As important as it is to use the right names for your characters, it’s doubly-important to get them right when you’re writing about another culture. You can’t just assume their names can be “translated” into English or that naming conventions are similar.
Apparently I’m old-fashioned for still doing this, but I’ve always called my older characters Mr., Mrs., Miss, and Ms., or their foreign equivalents (Heer, Vrouw, Herr, Frau, Madame, Froi, Fru, etc.). It’s so jarring when I’m reading a book set in another country (either a translation or an English-language book) and see the adult characters called Mr. and Mrs. That takes away so much cultural flavor.
When I began my first Russian novel in early ’93, I didn’t know that the titles Mr. and Mrs. are only very rarely used in Russian. However, I’ve retained these titles as a way to distinguish the younger characters from the older characters. For example, Lyuba’s mother is Mrs. Zhukova, later Mrs. Lebedeva, Ivan’s parents are Mr. Konev and Mrs. Koneva, and Ivan’s uncle by his aunt’s second marriage is Mr. Golitsyn (a deposed prince). Now and then, a few elder characters are called by first names, like Ivan’s aunt Valeriya.
I also didn’t know Russian surnames differ by sex, and that women’s names have feminine endings (like Konev vs. Koneva or Vishinskiy vs. Vishinskaya). It’s so important to know the nicknaming conventions of the culture you’re writing about, how to form basic nicknames and superdiminutives, if certain nicknames can only be used by certain people (like how you only call a man by his patronymic, let alone the shortened form of it, after years of friendship), and which nickname forms might connote different moods (playfulness, disrespect, tenderness). For example, Lyuba calls her uncle Mikhail Mishenka, which definitely wouldn’t be a nickname used by one of his male peers!
I don’t think this is done so much anymore, but I’ve definitely seen a number of older books where Russian characters’ names were “translated.” It’s just goofy, and culturally insensitive and inaccurate, to see very Russian characters being called Kate, Annie, Michael, Matthew, and Julie! I had that issue with the original sections of the first 7 chapters of my first Russian novel, but my excuse was that I was only 13. All of the offending names have been properly translated into Russian or Estonian.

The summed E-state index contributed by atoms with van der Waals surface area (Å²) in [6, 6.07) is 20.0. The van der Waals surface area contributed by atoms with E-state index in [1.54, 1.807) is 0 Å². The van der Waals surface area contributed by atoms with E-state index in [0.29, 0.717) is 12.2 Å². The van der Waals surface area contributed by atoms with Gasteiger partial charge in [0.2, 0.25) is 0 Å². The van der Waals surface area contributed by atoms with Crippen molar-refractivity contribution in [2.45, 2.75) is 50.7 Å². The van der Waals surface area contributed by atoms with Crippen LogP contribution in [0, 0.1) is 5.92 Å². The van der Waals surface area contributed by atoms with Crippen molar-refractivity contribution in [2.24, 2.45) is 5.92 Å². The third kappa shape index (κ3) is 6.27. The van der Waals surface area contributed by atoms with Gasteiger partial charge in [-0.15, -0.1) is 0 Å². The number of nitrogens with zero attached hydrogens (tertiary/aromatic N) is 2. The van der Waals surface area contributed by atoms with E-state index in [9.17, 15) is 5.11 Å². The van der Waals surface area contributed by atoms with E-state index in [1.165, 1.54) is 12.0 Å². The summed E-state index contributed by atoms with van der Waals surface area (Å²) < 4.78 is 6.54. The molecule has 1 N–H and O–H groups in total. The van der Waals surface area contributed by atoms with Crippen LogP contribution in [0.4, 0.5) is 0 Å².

One of the books that inspired me to write my first Russian novel was Felice Holman’s The Wild Children, in which the protagonist is named Alex and the leader of his band is Peter. At 13, I had no way of knowing that those aren’t Russian names, just as I didn’t know why the Romanovs were often called by decidedly non-Russian names. The protagonist should’ve been called Sasha, Sanya, or Shura, not Alex, and the leader should’ve been Pyotr. I also didn’t understand yet, at that age, that certain name formations I saw were nicknames, not full given names, like Anya and Misha.
As much as I loved the Leon Uris novel Mila 18, I had to deduct some points in my review for the decidedly non-Polish names. There are characters with names like Paul, Susan, Andrei, Simon, and Rachael. All names with easy to find Polish versions I’m shocked Mr. Uris didn’t run across in his historical research. The name that most stuck out to me was Rachael. That’s definitely not a spelling variation used in Poland!
Side note: I was not a fan of the name Simon till I read Mila 18. I always associated it with a geek or a wos, but then I had a whole new association with the heroic leader of the Ghetto fighters. Now I have a gigantic stuffed frog named Simon, who takes up half my bed. (Not named after the character in the book!)